• My task has been to reassure Emily that she can adapt without halting her living life to the full.

My caring role includes:

  • Being a facilitator.
  • I assist and enable Emily.
  • I ensure she has choices, opportunities and makes her own decisions.

I don’t relish Emily being defined by her accident, and I see myself holistically as a wife, mother, sister, daughter, a working registered nurse, a volunteer at lifeline….. AND a carer. 

I retain a clear sense of self, independent with a caring aspect to my life and ensure I practice self care.

I have reflected on what I overcame and learnt during the process of accepting my role as an everyday carer. It was so profound that I wanted to write to others who sadly would walk the same path through trauma. I started a blog journaling my day to day progress.

This blog developed into a book addressing common challenges within trauma, with an empathetic approach to grief, denial, anger and the emotional negotiation process towards acceptance, suggesting coping strategies through each chapter.

It’s 7 years since I became an everyday carer. I have learnt many things but namely that life is a bunch of random events, somethings can’t be fixed. Somethings HAVE to be accepted.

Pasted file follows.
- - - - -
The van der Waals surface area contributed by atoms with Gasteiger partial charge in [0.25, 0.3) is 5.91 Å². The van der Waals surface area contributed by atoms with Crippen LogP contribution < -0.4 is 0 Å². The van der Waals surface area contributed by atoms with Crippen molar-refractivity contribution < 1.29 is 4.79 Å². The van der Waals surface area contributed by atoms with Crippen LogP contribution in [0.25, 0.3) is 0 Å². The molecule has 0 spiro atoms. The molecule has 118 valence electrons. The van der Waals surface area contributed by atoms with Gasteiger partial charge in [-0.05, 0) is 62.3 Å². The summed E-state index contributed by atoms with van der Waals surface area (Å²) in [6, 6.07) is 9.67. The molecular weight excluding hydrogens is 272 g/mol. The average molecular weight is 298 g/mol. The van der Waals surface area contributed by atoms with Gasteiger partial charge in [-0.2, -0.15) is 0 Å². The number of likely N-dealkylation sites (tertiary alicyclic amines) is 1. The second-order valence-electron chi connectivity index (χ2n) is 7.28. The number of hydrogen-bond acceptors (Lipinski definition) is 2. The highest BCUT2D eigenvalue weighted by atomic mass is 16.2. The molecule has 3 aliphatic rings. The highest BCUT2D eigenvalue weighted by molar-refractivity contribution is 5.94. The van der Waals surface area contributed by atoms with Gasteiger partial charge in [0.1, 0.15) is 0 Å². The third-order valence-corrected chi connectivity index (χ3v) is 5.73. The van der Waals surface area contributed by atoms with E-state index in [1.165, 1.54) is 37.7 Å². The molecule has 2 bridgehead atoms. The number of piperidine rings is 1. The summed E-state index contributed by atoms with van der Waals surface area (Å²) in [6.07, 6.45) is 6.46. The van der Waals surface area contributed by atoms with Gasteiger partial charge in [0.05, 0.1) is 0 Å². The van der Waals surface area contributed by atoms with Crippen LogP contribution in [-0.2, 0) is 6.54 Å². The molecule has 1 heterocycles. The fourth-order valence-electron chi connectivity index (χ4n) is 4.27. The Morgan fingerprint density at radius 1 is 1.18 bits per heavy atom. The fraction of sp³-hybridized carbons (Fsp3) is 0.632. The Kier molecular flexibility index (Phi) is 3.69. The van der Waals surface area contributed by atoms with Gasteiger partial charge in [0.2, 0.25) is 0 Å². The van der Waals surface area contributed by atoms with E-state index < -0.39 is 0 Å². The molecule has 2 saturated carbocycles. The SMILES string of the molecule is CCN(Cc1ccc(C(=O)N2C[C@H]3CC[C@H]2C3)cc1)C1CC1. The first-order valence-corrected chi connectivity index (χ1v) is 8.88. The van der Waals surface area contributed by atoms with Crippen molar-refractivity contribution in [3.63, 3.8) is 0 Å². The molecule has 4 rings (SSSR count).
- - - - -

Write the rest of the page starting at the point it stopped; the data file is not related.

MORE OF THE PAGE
• To move forward I had to adapt.
  • I learnt that it’s good to talk and I have also learnt it’s good to listen!

I am happy to report that Emily and I have active independent lives, we live along side each other with purpose and worth, joy and love.

I aim to raise awareness through this online showcase enabling others to positively identify as carers.   

Inspirational Women Online Showcase – Rachel

My video is in – participation and empowerment.

The videos can also be viewed on our Youtube Channel Inspirational Women playlist:

Further Reading – Supporting Carers

Read – Carers – Self Care

Suddenly an Everyday Carer – buy the book

A little genius can shine through everyday!

I watched The Theory of Everything while on a long haul flight 30,000 metres over Alaska. My lasting impression from the film revolved around the care Stephen Hawking received from his wife, family, friends and colleagues.

The story line I took away from the screen was that Stephen Hawking developed his theories and had the opportunity to expand intellectually contrary to the devastating decline of his body because others cared for him.

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After 5 hours sleep I didn’t want to get out of bed but I’m glad I did ….

I only managed 5 hours sleep last night for various reasons so when the alarm woke me at 6 am, when I looked at the temperature on my iphone, when I did the toe test and it ricocheted back under the doona – everything was telling me stay in bed. But I hastily dressed, slurped tea, fixed my light to my handlebars and opened the garage door.

photo 2 (55)

It crossed my mind to text my cycle buddy that I had had a disturbed night which led me to prioritize sleeping rather than riding. No doubt she would have text-ed back politely. No doubt that staying in bed for another hour would have been warm and snug, but no doubt cycling into the crisp darkness, illuminated only by my lamp’s small circle of light, was the right thing to do.